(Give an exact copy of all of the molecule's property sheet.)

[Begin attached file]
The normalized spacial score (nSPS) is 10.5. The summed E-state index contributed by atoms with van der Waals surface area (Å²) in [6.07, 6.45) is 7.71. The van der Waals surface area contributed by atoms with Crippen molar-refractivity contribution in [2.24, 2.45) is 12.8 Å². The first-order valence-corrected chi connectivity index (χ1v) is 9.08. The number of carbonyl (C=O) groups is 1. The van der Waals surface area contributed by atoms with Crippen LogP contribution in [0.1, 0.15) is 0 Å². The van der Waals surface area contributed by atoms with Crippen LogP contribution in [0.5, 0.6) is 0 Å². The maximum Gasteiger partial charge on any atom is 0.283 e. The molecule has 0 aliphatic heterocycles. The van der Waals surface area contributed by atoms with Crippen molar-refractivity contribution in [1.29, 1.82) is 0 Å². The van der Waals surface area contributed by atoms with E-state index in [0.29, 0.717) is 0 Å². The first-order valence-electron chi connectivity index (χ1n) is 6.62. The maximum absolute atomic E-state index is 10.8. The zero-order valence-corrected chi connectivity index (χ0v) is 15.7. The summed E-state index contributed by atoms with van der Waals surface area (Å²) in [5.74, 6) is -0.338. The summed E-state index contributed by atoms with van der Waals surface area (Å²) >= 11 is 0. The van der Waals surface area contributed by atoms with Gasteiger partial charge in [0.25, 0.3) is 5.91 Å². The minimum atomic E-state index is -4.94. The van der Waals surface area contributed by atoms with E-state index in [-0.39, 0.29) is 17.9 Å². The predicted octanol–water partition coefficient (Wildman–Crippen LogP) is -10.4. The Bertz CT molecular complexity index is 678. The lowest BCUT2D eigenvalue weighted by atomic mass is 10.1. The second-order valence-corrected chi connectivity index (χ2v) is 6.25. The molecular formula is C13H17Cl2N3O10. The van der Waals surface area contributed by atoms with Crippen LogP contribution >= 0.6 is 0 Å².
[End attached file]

The normalized spacial score (nSPS) is 10.5. The summed E-state index contributed by atoms with van der Waals surface area (Å²) in [6.07, 6.45) is 7.71. The van der Waals surface area contributed by atoms with Crippen molar-refractivity contribution in [2.24, 2.45) is 12.8 Å². The first-order valence-corrected chi connectivity index (χ1v) is 9.08. The number of carbonyl (C=O) groups is 1. The van der Waals surface area contributed by atoms with Crippen LogP contribution in [0.1, 0.15) is 0 Å². The van der Waals surface area contributed by atoms with Crippen LogP contribution in [0.5, 0.6) is 0 Å². The maximum Gasteiger partial charge on any atom is 0.283 e. The molecule has 0 aliphatic heterocycles. The van der Waals surface area contributed by atoms with Crippen molar-refractivity contribution in [1.29, 1.82) is 0 Å². The van der Waals surface area contributed by atoms with E-state index in [0.29, 0.717) is 0 Å². The first-order valence-electron chi connectivity index (χ1n) is 6.62. The maximum absolute atomic E-state index is 10.8. The zero-order valence-corrected chi connectivity index (χ0v) is 15.7. The summed E-state index contributed by atoms with van der Waals surface area (Å²) in [5.74, 6) is -0.338. The summed E-state index contributed by atoms with van der Waals surface area (Å²) >= 11 is 0. The van der Waals surface area contributed by atoms with Gasteiger partial charge in [0.25, 0.3) is 5.91 Å². The minimum atomic E-state index is -4.94. The van der Waals surface area contributed by atoms with E-state index in [-0.39, 0.29) is 17.9 Å². The predicted octanol–water partition coefficient (Wildman–Crippen LogP) is -10.4. The Bertz CT molecular complexity index is 678. The lowest BCUT2D eigenvalue weighted by atomic mass is 10.1. The second-order valence-corrected chi connectivity index (χ2v) is 6.25. The molecular formula is C13H17Cl2N3O10. The van der Waals surface area contributed by atoms with Crippen LogP contribution >= 0.6 is 0 Å².